Culture / Sponsored / Contributed

What Home Depot Can Teach DevOps (and Anyone Else)

18 Jun 2019 9:41am, by

Cloud Foundry sponsored this post.

As an industry, we need to stop thinking about talent as a commodity. Our employees are our greatest enabler for success — much more so than whatever technology we adapt to improve our operations.

The days of outsourcing development or firing employees that don’t have the skills we desire for innovative applications are over. The fact of the matter is: the talent we need to develop cloud native applications doesn’t exist — yet. Cloud computing has been in our lives for the better part of a decade, but cloud native technology has only been around and available for half that time. The consequence? You won’t find 1,000 people that have vast experience in this field.

The developer community is massive, but most developers are focused on their day jobs, as they should be. While the rare few will find time to learn new languages and technology, that’s not the case with most — and we shouldn’t expect it.

A Culture of Continuous Learning

If you’ve spent more than 15 minutes with me, you’ll know I’m very passionate about this topic. It’s key that more organizations focus on building collaborative organizational structures, as well as develop methods that shift their culture to one that’s always learning. If you can’t do those things, it doesn’t matter what technology is available to your organization — you won’t be able to take advantage of it.

There are proven ways to reskill your workforce, level up your people and encourage them to continuously learn and evolve.

Enter The Home Depot. Yes, that Home Depot. After more than four decades in business, the company has adopted a strategic framework and revitalized culture that promotes and actively encourages learning at all levels of the organization. It’s called the Orange Method. Catchy and on brand, right?

During last month’s Cloud Foundry Summit, I had the pleasure of speaking with Anthony Gregorio, The Home Depot’s technology director of software engineering and enablement. He also runs the Orange Method program, which he described as a “technology boot camp” designed by and for associates.

Egalitarian Upskilling

Abby Kearns
With nearly twenty years in the tech world, Abby is a true veteran of the industry. Her lengthy career has spanned product marketing, product management and consulting across Fortune 500 companies and startups alike. As executive director of Cloud Foundry Foundation, Abby helms the ecosystem of developers, users and applications running on Cloud Foundry, and works closely with the board to drive the Foundation’s vision and grow the open source project. Prior to Cloud Foundry Foundation, Abby focused on Pivotal Cloud Foundry as part of the Product Management team at Pivotal. She spent eight years at Verizon where she led product management and product marketing teams dedicated to the early days of cloud services. In her free time, Abby enjoys indulging in food and wine and spending time with her husband and son.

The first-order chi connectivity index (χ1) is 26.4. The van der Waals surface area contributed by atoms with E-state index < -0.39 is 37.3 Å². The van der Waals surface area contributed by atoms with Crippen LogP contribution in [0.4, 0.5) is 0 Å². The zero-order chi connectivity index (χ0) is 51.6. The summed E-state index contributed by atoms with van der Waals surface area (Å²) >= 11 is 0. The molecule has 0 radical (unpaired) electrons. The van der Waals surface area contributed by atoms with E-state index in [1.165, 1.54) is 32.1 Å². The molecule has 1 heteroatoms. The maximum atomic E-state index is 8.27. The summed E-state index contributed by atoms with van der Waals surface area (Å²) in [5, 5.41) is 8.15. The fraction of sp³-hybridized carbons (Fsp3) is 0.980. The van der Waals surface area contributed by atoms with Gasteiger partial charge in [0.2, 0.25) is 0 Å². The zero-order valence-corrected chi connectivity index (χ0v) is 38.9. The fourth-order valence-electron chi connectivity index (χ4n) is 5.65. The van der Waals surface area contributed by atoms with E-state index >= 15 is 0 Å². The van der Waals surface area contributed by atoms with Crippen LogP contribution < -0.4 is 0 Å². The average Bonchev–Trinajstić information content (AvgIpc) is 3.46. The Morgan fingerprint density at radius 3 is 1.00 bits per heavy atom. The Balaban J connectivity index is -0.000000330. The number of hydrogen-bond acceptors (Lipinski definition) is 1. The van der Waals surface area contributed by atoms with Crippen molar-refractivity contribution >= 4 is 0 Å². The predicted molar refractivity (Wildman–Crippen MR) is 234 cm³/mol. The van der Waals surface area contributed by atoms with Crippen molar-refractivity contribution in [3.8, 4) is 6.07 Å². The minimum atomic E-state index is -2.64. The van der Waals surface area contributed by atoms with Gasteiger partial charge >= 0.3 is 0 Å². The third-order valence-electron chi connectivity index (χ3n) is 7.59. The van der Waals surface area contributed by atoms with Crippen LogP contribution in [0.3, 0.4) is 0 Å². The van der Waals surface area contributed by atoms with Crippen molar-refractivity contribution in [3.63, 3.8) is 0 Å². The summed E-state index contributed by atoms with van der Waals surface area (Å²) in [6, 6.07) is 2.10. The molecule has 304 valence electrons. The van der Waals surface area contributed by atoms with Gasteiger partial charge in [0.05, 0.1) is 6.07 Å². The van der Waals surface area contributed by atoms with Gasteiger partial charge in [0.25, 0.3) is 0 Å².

Most importantly, this boot camp isn’t exclusive to experienced developers or even solely to corporate employees. It’s available to any employee working on the warehouse floor that demonstrates the desire and wherewithal to uplevel their skills.

When The Home Depot found itself well down the path to digital adaptation a few years ago, it had fundamentally changed how it built products, and was adopting new technologies and tools at a rate the company had never experienced. This led to an obvious challenge: How can an organization ensure it will continue to grow as the pervasiveness of technology also grows?

Gregorio and his team tried traditional means — academia, vendors and self-paced learning — but “ultimately nothing really stuck,” he told me in our fireside chat. That’s when the Orange Method was born, starting with just fifteen associates in early 2017.

The program has grown substantially since then to campuses in Atlanta and Austin with thirty full-time instructors that focus exclusively on building and offering curriculum to employees. The organization had a large unmet need for cloud native developers and quickly turned its attention inward. “Through traditional means you’re not going to hit the numbers we were trying to hit, so we looked internally,” Gregorio said.

He and his colleagues visited stores and looked for front-line associates, cashiers and employees in distribution centers to find their next star developers. Nearly a third of employees that have completed a rigorous transformational program came straight from the warehouse floor.

“We took someone making potentially minimum wage and now they’re a full-time salaried associate doing full stack web development.” — Home Depot’s Anthony Gregorio

It’s an unbelievably rewarding program that has drastically changed how The Home Depot views talent acquisition. Moreover, the failure rate is surprisingly low. Out of 91 employees, only four associates haven’t been successful and two of those opted out.

The Orange Method has expanded to include shorter courses and workshops, further enriching opportunities for The Home Depot employees to gain new skills and change the trajectory of their careers. The culture and values instilled throughout the workforce are palpable. I recognize it every time I visit the company’s offices.

Other companies are taking a similar approach, but not enough. Instead of looking for outside talent that doesn’t exist, enterprises should endeavor to find new ways to empower the talent they already have. Tactfully, as Gregorio explained, this requires adopting a methodology around continuous learning.

“When you make that commitment, you’ll see everything else grows around it,” Gregorio said.

Feature image courtesy of Home Depot.

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